So… I go ASCII style G’s are gears (5 G’s to a gear), +'s are bearings. Make the housing out of some 1/4 plate, you could get away with 1/2 shaft or less on those gears, and then just couple them to wherever you’re outputing to.

  ---
  |D| 
  |M|
  ---
   |
---+----+---
|  |	|  |
|GGGGGGGGGG| 
|  |	|  |
---+----+---
	|
	|

Anyone feel like adding to my reputation for my artistic skills? Haha, just kidding. Partially.

Matt

I just talked to some of our engineers, and we found that the way we have our gearboxes set up they are directionally universal. So, the repair we will prolly use is to just flip the right one around 180 degrees. Thank you all for your help.

  1. Another way to deal with this is to put a speed measurement on each drill motor (say with an encoder). You can then run the drill motors in closed loop mode.

In 2003, this was just a barely possible solution, especially if you used encoders in your preprogrammed mode. In 2004, with the more versatile controller and tight control over the timing, this may be the best way to accomplish this task.

BTW, can anyone actually explain how they have wound the motors so that they have different power in forward versus reverse? Is there an assymmetry in the coils or in the magnets? I agree that there is an assymmetry. I just don’t see how it is done or how it would be cheaper.

Dredging up very old memories from my school days, I think the reason for difference in fwd vs. rev speed is due to optimization of the angular position of the commutator brushes vs the permanent magnet (stator) field, designed to maximize torque. Think of it as being the DC motor equivalent of cam timing in internal combustion engines.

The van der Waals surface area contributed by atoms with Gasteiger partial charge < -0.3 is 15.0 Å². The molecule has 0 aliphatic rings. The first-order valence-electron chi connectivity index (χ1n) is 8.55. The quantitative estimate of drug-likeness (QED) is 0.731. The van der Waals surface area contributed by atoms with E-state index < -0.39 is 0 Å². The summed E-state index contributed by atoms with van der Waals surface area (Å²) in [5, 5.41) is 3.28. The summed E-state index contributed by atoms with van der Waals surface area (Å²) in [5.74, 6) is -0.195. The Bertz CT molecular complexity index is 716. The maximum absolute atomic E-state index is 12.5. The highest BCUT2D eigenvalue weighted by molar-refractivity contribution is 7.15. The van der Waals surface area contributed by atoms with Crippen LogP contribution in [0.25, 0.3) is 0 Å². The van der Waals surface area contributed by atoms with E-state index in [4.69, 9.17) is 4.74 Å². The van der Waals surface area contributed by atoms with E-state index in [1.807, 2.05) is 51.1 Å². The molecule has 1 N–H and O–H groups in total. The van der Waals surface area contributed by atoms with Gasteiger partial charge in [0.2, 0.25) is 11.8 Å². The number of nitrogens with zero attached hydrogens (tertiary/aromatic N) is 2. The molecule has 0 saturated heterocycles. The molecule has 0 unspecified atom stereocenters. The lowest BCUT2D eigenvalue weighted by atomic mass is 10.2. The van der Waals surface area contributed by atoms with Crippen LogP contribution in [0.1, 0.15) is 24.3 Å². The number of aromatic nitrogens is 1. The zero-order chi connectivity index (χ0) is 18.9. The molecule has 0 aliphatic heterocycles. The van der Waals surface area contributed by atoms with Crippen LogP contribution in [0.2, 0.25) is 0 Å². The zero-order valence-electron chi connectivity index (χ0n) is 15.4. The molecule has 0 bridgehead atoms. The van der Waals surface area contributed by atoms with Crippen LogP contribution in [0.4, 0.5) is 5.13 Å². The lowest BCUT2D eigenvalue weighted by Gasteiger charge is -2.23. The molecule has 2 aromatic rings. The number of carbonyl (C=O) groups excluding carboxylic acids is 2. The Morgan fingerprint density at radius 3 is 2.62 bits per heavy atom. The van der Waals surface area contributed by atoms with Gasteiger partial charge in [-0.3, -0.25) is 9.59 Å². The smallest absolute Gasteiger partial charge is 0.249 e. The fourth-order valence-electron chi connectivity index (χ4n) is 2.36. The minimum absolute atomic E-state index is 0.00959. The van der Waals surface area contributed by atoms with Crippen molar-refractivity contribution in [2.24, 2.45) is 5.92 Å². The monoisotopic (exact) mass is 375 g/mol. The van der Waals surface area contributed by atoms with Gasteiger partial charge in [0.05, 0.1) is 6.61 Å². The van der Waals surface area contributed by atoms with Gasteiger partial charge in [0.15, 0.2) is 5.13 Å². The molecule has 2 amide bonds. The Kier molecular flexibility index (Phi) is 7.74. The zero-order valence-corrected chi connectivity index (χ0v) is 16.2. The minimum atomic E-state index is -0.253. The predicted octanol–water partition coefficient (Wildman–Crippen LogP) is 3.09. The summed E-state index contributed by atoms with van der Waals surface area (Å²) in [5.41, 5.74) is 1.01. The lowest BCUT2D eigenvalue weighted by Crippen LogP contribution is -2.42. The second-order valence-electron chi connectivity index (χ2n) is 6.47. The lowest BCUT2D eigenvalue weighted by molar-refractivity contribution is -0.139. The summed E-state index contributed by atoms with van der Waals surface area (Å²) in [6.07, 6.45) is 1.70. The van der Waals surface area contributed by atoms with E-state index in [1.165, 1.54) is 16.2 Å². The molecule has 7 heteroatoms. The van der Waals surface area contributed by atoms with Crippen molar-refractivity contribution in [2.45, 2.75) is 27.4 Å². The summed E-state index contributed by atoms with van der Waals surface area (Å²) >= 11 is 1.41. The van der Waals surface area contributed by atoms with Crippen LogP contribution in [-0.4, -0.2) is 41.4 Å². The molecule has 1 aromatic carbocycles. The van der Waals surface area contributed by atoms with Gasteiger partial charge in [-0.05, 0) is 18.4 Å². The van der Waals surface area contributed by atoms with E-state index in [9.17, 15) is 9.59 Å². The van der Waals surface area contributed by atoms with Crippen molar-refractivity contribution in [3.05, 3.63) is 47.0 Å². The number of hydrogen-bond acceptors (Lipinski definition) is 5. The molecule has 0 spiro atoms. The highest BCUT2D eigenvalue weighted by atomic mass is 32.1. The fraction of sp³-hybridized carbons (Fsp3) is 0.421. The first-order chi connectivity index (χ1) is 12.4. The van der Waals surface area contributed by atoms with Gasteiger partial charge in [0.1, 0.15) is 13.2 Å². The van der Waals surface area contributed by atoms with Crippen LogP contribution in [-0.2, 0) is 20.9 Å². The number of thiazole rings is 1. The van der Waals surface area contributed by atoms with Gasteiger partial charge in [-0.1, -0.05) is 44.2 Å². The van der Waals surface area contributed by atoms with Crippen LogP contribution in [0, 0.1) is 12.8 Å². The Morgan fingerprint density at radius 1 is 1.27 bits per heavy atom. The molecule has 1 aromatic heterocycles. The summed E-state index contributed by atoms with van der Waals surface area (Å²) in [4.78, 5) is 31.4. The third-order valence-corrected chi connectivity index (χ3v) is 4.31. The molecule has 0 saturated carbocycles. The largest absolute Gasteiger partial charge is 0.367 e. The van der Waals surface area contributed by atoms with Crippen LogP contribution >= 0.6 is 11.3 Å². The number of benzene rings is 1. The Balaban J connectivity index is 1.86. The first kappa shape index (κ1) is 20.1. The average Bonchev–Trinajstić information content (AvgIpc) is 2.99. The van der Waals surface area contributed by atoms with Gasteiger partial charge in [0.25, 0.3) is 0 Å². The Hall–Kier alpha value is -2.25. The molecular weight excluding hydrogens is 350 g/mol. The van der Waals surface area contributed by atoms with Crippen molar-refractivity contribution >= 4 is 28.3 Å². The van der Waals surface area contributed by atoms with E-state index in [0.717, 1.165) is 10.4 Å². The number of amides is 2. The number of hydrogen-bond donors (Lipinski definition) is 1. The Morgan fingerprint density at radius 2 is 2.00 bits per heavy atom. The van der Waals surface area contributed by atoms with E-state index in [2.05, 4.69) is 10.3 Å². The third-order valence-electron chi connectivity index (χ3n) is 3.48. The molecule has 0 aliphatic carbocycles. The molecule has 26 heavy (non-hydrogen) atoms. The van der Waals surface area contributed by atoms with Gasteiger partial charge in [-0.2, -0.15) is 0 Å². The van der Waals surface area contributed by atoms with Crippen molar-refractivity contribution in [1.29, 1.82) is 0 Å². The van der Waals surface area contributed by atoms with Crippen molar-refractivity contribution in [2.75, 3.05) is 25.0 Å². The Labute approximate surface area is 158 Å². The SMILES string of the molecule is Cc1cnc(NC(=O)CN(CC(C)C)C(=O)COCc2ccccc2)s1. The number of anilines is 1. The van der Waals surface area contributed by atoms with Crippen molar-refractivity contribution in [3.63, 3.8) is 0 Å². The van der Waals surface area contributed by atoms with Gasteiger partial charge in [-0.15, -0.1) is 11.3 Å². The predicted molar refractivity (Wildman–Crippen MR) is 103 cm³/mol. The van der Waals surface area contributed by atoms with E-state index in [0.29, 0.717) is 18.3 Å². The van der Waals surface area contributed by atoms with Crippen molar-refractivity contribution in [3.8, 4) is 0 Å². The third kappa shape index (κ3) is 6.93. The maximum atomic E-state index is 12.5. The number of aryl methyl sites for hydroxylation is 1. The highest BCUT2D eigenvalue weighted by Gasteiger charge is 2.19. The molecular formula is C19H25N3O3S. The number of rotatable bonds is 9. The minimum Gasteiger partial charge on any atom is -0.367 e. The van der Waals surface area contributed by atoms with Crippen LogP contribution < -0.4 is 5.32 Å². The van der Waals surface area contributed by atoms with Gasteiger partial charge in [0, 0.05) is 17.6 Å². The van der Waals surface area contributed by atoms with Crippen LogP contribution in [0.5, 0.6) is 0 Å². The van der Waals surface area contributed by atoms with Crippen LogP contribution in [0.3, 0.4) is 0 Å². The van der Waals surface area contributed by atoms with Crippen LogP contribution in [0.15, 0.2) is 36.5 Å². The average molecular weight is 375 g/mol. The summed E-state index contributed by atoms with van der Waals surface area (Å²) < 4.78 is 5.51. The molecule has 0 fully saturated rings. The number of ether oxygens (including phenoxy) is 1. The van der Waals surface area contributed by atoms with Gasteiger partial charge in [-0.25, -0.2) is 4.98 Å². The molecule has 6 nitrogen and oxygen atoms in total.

You can build a permanent magnet DC motor with equal torque in both directions, by “centering” the brushes, but you sacrifice peak torque in doing so. Which would suggest that if you wanted to modify the drill motors’ brush holders, you could adjust for equal speed/voltage in both directions.

Dredging up very old memories from my school days, I think the reason for difference in fwd vs. rev speed is due to optimization of the angular position of the commutator brushes vs the permanent magnet (stator) field, designed to maximize torque. Think of it as being the DC motor equivalent of cam timing in internal combustion engines.

Yup the drill motors are timed in one direction. They are either timed in counter clock wise or clock wise. I believe they are timed in the direction that drills are most commonly used in (forward not reverse). Unfortunately I have no idea what direction that is.

when i look back at last years 312 bot, i’m quite confident that they are timed counter clockwise

Counterclockwise when you are looking at the end of the motor, or looking down the motor barrel? Without specifing that… it could be either way.

Since screws drill in clockwise looking down the “barrel” of a drill, I would imagine that’s where they’re optimized. I’d probably bet my life savings on it. (Which is admittedly negative, since I’m in college.)

Matt

the best way to solve this is to use the yaw rate sensor to close the loop on steering